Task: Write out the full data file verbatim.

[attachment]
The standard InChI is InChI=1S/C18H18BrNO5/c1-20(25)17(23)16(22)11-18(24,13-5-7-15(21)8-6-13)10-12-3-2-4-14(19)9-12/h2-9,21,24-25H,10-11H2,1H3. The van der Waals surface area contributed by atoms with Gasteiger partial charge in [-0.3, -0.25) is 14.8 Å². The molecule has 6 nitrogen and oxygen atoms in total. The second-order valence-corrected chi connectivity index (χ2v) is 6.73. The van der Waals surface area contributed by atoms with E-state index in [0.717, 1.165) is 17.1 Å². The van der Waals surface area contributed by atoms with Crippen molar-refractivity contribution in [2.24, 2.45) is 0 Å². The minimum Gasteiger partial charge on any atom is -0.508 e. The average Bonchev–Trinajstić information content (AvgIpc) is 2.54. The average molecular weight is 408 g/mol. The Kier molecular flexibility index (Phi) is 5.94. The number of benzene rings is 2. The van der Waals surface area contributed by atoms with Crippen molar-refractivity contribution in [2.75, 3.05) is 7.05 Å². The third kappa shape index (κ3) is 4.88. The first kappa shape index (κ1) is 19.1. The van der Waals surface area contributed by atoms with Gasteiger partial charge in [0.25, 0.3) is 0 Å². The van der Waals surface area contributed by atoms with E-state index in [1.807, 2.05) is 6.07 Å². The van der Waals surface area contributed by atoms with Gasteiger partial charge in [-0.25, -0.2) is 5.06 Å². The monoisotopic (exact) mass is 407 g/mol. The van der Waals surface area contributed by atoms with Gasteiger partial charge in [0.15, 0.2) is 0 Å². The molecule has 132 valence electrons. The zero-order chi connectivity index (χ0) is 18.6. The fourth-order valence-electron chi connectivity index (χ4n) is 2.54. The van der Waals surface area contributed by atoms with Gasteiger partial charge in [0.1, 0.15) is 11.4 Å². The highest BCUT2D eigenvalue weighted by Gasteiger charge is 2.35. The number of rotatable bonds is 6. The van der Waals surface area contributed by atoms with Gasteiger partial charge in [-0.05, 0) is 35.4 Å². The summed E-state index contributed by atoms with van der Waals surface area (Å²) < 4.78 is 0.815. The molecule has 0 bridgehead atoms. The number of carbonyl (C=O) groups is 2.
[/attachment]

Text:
The standard InChI is InChI=1S/C18H18BrNO5/c1-20(25)17(23)16(22)11-18(24,13-5-7-15(21)8-6-13)10-12-3-2-4-14(19)9-12/h2-9,21,24-25H,10-11H2,1H3. The van der Waals surface area contributed by atoms with Gasteiger partial charge in [-0.3, -0.25) is 14.8 Å². The molecule has 6 nitrogen and oxygen atoms in total. The second-order valence-corrected chi connectivity index (χ2v) is 6.73. The van der Waals surface area contributed by atoms with E-state index in [0.717, 1.165) is 17.1 Å². The van der Waals surface area contributed by atoms with Crippen molar-refractivity contribution in [2.24, 2.45) is 0 Å². The minimum Gasteiger partial charge on any atom is -0.508 e. The average Bonchev–Trinajstić information content (AvgIpc) is 2.54. The average molecular weight is 408 g/mol. The Kier molecular flexibility index (Phi) is 5.94. The number of benzene rings is 2. The van der Waals surface area contributed by atoms with Crippen molar-refractivity contribution in [2.75, 3.05) is 7.05 Å². The third kappa shape index (κ3) is 4.88. The first kappa shape index (κ1) is 19.1. The van der Waals surface area contributed by atoms with Gasteiger partial charge in [0.25, 0.3) is 0 Å². The van der Waals surface area contributed by atoms with E-state index in [1.807, 2.05) is 6.07 Å². The van der Waals surface area contributed by atoms with Gasteiger partial charge in [-0.25, -0.2) is 5.06 Å². The monoisotopic (exact) mass is 407 g/mol. The van der Waals surface area contributed by atoms with Gasteiger partial charge in [0.15, 0.2) is 0 Å². The molecule has 132 valence electrons. The zero-order chi connectivity index (χ0) is 18.6. The fourth-order valence-electron chi connectivity index (χ4n) is 2.54. The van der Waals surface area contributed by atoms with Gasteiger partial charge in [0.1, 0.15) is 11.4 Å². The highest BCUT2D eigenvalue weighted by Gasteiger charge is 2.35. The number of rotatable bonds is 6. The van der Waals surface area contributed by atoms with Gasteiger partial charge in [-0.05, 0) is 35.4 Å². The summed E-state index contributed by atoms with van der Waals surface area (Å²) < 4.78 is 0.815. The molecule has 0 bridgehead atoms. The number of carbonyl (C=O) groups is 2.